By Hilary Mare
SINCE March 2018, the Meat Corporation of Namibia (Meatco) has managed to pay producers well above the South Africa parity price across all grades, excluding fat equalisation and weight premiums, Confidente has established.
This came at the backdrop of the financial difficulties experienced in the 2017/18 financial year, which hindered the corporation from paying producers above the SA parity price in line with the Meatco mandate of maximising best returns for producers.
“Meatco is aware that the ratio between slaughter and weaner prices is not favourable towards the slaughter of ox production system. Taking into account the current downward trend of weaner prices together with the improvement in Meatco’s slaughter prices, farmers should once again be motivated to move into slaughter cattle production,” Meatco said last week.
Despite the present strenuous environment where the Meatco factory is running at only 45 percent capacity, the corporation acknowledged that the 2017 prices that were below SA parity had adversely affected it.
“Cattle delivered to Meatco directly from the farmer remain the preferred supply channel. Meatco acknowledges that the 2017 slaughter prices paid below parity resulted, amongst others, in a record number of animals exported live to neighbouring SA. We, therefore, expect availability of slaughter cattle to be a challenge in the next coming years due to depleted stock,” Livestock Procurement Executive: Heiner Böhme said.
“In a bid to ensure maximum capacity utilisation through our factory whilst increasing efficiencies and maximising producer returns, Meatco will need to continue with the Backwards Integration Initiatives as well,” Böhme added.
Earlier this year, Confidente reported that Meatco had increased producer prices to a record high in a bid to cushion producers from the looming drought. Prices range from N$40.95 for C-grades to N$46.95 for A-grades for 260kg carcasses.
According to the Acting Chief Executive Officer, Jannie Breytenbach, Meatco understands the looming drought that producers are faced with and this is vital in keeping the industry vibrant.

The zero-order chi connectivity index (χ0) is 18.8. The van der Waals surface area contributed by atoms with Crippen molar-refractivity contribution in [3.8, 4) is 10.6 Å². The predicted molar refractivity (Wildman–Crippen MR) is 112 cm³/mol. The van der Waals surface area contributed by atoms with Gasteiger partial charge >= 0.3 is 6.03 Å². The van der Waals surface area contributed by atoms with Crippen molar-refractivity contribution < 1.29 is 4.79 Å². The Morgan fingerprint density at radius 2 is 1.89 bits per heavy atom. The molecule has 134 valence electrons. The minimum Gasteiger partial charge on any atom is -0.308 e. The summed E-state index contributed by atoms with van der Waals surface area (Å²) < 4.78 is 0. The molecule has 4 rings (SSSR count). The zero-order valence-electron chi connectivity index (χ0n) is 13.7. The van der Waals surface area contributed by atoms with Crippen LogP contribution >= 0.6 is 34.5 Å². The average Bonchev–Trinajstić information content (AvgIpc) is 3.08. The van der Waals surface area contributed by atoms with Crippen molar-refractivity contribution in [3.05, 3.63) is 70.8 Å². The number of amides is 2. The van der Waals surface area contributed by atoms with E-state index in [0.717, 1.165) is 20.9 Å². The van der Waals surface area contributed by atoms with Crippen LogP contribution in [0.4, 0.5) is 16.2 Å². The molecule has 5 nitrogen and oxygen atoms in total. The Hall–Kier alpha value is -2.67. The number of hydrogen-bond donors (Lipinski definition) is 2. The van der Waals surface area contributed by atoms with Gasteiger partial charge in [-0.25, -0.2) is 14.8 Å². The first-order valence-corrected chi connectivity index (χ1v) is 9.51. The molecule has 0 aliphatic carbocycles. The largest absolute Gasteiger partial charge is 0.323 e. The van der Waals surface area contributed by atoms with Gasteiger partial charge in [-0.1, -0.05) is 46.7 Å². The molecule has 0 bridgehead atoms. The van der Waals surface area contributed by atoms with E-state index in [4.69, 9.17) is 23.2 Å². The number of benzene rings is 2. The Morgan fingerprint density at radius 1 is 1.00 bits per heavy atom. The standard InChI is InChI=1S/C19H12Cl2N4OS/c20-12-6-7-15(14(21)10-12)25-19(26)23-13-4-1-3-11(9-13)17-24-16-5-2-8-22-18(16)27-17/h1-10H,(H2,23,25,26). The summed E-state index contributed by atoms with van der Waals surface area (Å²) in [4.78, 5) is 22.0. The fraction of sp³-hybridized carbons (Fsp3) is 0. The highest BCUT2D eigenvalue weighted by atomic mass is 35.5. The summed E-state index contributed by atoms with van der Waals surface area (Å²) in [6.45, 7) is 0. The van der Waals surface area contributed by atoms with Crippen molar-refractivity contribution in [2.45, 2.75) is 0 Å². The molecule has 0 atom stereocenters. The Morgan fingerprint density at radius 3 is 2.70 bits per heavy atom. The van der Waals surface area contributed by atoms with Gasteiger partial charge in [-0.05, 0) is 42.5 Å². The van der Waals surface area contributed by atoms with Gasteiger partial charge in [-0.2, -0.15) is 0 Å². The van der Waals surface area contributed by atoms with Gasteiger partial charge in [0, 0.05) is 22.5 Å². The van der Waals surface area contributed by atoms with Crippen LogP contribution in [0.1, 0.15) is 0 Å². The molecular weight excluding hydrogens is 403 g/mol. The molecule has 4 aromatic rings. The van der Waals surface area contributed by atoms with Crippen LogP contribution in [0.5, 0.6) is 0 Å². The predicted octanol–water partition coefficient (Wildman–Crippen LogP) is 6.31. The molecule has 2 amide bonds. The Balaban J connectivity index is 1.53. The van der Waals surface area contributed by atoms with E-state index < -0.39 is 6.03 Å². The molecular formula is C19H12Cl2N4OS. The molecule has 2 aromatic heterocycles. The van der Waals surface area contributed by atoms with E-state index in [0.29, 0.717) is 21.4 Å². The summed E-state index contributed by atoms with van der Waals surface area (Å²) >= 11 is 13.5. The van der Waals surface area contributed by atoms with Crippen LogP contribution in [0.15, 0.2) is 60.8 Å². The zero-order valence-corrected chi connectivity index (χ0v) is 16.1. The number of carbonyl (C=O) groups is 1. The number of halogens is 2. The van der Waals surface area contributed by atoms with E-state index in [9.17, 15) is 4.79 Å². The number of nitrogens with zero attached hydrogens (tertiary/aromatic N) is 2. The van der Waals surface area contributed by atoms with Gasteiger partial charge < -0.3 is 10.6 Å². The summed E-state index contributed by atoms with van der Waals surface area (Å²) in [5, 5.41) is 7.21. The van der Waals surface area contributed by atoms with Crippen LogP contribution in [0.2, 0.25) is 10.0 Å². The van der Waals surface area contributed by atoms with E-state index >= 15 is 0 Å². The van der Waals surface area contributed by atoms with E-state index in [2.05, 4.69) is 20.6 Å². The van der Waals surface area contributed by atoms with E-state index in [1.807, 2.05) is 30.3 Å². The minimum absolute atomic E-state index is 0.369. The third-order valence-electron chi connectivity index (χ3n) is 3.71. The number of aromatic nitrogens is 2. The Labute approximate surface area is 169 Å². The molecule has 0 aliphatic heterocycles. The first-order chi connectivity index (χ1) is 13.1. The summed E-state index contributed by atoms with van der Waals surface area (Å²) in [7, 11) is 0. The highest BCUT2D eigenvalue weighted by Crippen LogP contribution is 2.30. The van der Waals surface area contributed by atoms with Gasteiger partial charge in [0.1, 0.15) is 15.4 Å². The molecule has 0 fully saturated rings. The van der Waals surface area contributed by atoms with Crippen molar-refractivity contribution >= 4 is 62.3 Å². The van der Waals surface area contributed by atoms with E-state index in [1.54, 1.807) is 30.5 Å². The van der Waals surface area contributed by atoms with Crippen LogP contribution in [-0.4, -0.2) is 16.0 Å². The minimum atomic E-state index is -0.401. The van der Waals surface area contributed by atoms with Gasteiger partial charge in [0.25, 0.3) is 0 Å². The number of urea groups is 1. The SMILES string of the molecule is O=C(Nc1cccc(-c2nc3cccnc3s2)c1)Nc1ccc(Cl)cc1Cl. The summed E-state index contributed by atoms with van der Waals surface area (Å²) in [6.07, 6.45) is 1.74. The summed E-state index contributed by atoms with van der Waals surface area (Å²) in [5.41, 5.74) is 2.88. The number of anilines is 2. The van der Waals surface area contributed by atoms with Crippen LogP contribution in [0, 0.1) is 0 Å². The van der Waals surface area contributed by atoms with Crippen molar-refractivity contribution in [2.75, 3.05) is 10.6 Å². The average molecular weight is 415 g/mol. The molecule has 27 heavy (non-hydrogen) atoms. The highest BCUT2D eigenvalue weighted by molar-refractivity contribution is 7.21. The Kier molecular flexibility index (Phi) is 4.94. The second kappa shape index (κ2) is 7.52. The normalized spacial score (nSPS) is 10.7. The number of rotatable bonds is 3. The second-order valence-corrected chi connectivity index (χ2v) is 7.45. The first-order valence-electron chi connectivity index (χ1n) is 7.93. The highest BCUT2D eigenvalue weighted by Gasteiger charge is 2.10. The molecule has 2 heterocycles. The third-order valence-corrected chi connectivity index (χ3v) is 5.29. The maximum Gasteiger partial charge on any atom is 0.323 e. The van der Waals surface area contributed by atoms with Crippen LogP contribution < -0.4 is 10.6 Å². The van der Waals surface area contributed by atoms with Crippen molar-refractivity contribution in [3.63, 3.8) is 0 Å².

“Meatco re-assures our valued producers that we are committed to keeping the livestock industry vibrant as an important segment to the Namibian economy,” said Breytenbach.
Previously, the corporation’s prices ranged from N$33.09 for C-grades to N$40.19 for A-grades for 260kg carcasses.
“Meatco’s aim is to stabilise local cattle prices as much as possible and soften the decline in prices as best we can. Despite all the challenges, Meatco strives to help Namibian producers get through these trying times, keeping in mind the future of the Namibian beef industry,” the company said.
B-grade prices now top N$42 from N$35.
Notably for the 2017/18 financial year, the corporation paid 53.2 per cent of its beef revenue to its producers despite suffering a 15.9 percent revenue decline, leading to an operating loss of N$20.1 million and a loss for the year of N$42.9 million.
“Regarding producer price, 2017/18 was particularly a good year for producers as the prices paid by Meatco have been substantially higher than ever before in the Corporation’s history. The average producer price of N$37.64/kg was 10.5 per cent higher than the previous reporting period (2016/17: N$34.06/kg) and 4.9 percent higher than the South African parity price. A total of N$749.617 million (2016/17: N$899.852 million), representing 53.21 per cent of Meatco’s revenue of N$1,409 million, was paid out to producers,” Meatco said in its annual report.
Confidente. Lifting the Lid. Copyright © 2015